SUSTAINABLE STRATEGIES LEED Gold 2030 Challenge Compliant 30%

Potable Water Reduction

48%

Energy Reduction

32% The design team achieved environmental responsibility through a synergy between the building’s form, siting, and systems. Efficient systems condition the building, daylighting is maximized, and local, renewable, and recycled materials are incorporated.

The building also exhibits the WCS’s conservation efforts through an information center and displays. The building’s integration with the landscape preserves and enhances the visitor’s experience of the natural environment.

Locally Manufactured Materials

92%

of Construction Waste Recycled

87% of Site Area

Restored with Native Plantings

50%

Water Reduction for Landscaping

> 75% of Spaces

with Daylight, 90% with Views

FEATURE: SITE Bird Safe Glass Birds are unable to perceive glass as a barrier, resulting in millions of fatalities each year. Bird safety was a priority in the design of the Center for Global Conservation, located between an aviary exhibition and a body of water. The south and east facades use an innovative glass with a special ultra-violet coating that appears opaque to birds yet transparent to humans. Birds, unlike humans, are able to perceive ultra-violet light as a separate, enhanced color. The glass has a vertically-

striped coating that reflects ultra-violet daylight. Behind this coating is another that absorbs

ultra-violet light, heightening the contrast of the pattern, which birds perceive as an obstacle.


Lion House Reconstruction

Bronx, NY

Awards

New York City Department of Design and Construction & Wildlife Conservation Society

2009 AIA New York State, Award of Merit

Completion 2008 43,000 GSF / 4,000 GSM

2009 The Municipal Arts Society of New York City, MASterworks Award, Best Restoration Project 2008 Society of American Registered Architects Design Award of Merit 2006 City of New York/US EPA Green Building Design Award

4

2 3

8 7

6 5

1

1

2 Ground Source Heat

3

4 Dynamic ETFE Skylights

6

5 Natural Daylighting

7 FSC Certified Wood

Building Re-Use

Building Management System

8 Fuel Cells

Under-Floor Air


The Lion House is the largest building on historic Astor Court, an assemblage of Beaux-arts buildings at the center of the Bronx Zoo. A designated landmark, the building had been closed to the Zoo’s visitors since the late 1970s when the big cats moved to more expansive environments. The reconstruction transformed the former open-air cages into new natural environments for the flora and fauna of Madagascar, while the former public viewing hall became a rentable, multi-purpose space opening to a landscaped exterior garden and terrace. The building has a recycled greywater system, a fuel cell, and geothermal wells, making it a model of environmental sustainability.

SUSTAINABLE STRATEGIES LEED Gold 2030 Challenge Compliant 50%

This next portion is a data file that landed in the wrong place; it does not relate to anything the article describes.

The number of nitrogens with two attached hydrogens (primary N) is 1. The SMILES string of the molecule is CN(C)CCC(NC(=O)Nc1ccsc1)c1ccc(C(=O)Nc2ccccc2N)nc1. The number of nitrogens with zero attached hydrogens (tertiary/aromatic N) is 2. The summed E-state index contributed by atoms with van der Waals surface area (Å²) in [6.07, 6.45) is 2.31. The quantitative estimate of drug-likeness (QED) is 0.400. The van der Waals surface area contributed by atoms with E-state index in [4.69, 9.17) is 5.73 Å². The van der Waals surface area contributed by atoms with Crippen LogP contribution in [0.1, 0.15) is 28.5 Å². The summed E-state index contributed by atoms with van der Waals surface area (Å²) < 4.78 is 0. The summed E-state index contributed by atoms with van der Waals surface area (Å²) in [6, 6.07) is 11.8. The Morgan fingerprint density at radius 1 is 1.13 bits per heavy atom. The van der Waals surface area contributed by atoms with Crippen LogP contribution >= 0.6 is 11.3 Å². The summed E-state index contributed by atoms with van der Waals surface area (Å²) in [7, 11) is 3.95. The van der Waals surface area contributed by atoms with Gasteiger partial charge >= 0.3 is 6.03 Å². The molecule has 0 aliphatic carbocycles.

of Existing Shell and Interiors Preserved

42%

Potable Water Reduction

The revitalized Lion House is an expression of the Wildlife Conservation Society’s mission of global conservation. A 200 kW fuel cell and a campus gas-fired co-generation plant supply the building with electricity, steam and hot water, and coupled with a geothermal heat pump,

result in minimal greenhouse gas emissions. Significant reduction in water consumption is supplemented by a water filtration system that serves an adjacent sea lion pool, eliminating the disposal of 1.6 million gallons of water annually.

50%

Water Reduction for Landscaping

77%

Energy Reduction

77%

Construction Waste Diverted from Landfill

96%

Regional Materials

FEATURE: INDOOR ENVIRONMENTAL QUALITY ETFE Skylight In order to maintain a consistent environment in the exhibit area, dynamic skylights automatically adjust in response to ambient light and temperature. This helps to recreate a natural setting, allowing flora and fauna to receive ample daylight. At the PRIN

T PAT

TERN

imprinted with a grid-like pattern. same time it avoids solar heat When the upper air chamber is gain that would tax the building’s PRIN T PAT TERN pressurized, environmental systems. The 1 the pattern overlaps and light is allowed to penetrate. skylights are made of ETFE, When the lower air chamber a transparent, lightweight OPEN is pressurized, the graphic is film fused together to create a cushion filled with air. The PRINoffset, blocking light from entering T PAT TERN 2 the space. device consists of two chambers

1

OPEN

CLOSED

AIR P

Open

RESS

PRIN

T PAT

TERN

2

Closed

URE


Housatonic River Museum

Pittsfield, MA

Awards

River Museum, Inc.

2010 American Society of Civil Engineers/ National, Honor Award

Completion 2012 13,100 GSF / 1,100 GSM

2009 American Society of Civil Engineers/ NY, Engineering Excellence Awards

2

3

1

6

7 5

4

1 Ground Source Heat

Green Roof

3

2

Daylighting Tubes

Photovoltaics/ Solar Thermal

5

4

6 Bioswale

Rainwater Harvesting

7 Sun Shades

Radiant Heating


The Housatonic River Museum will be the first net zero buildings in the Northeast and one of only seven nationally; it is designed to produce as much energy as it consumes and is projected to achieve LEED Platinum. Dedicated to the Housatonic River’s history and ecology, the high-performance design and siting embodies the museum’s environmental mission. Located in historic Wahonah Park, the structure responds to its low-rise urban residential context by continuing the bordering street wall and by framing a new axial approach to the adjacent wooden grandstand built in 1919. Situated within the 100-year floodplain of the neighboring Housatonic River, piers raise the museum above the ground. The building’s program— consisting of galleries, office, circulation, support, and outdoor space—integrates with energy saving and generating strategies to achieve net zero status.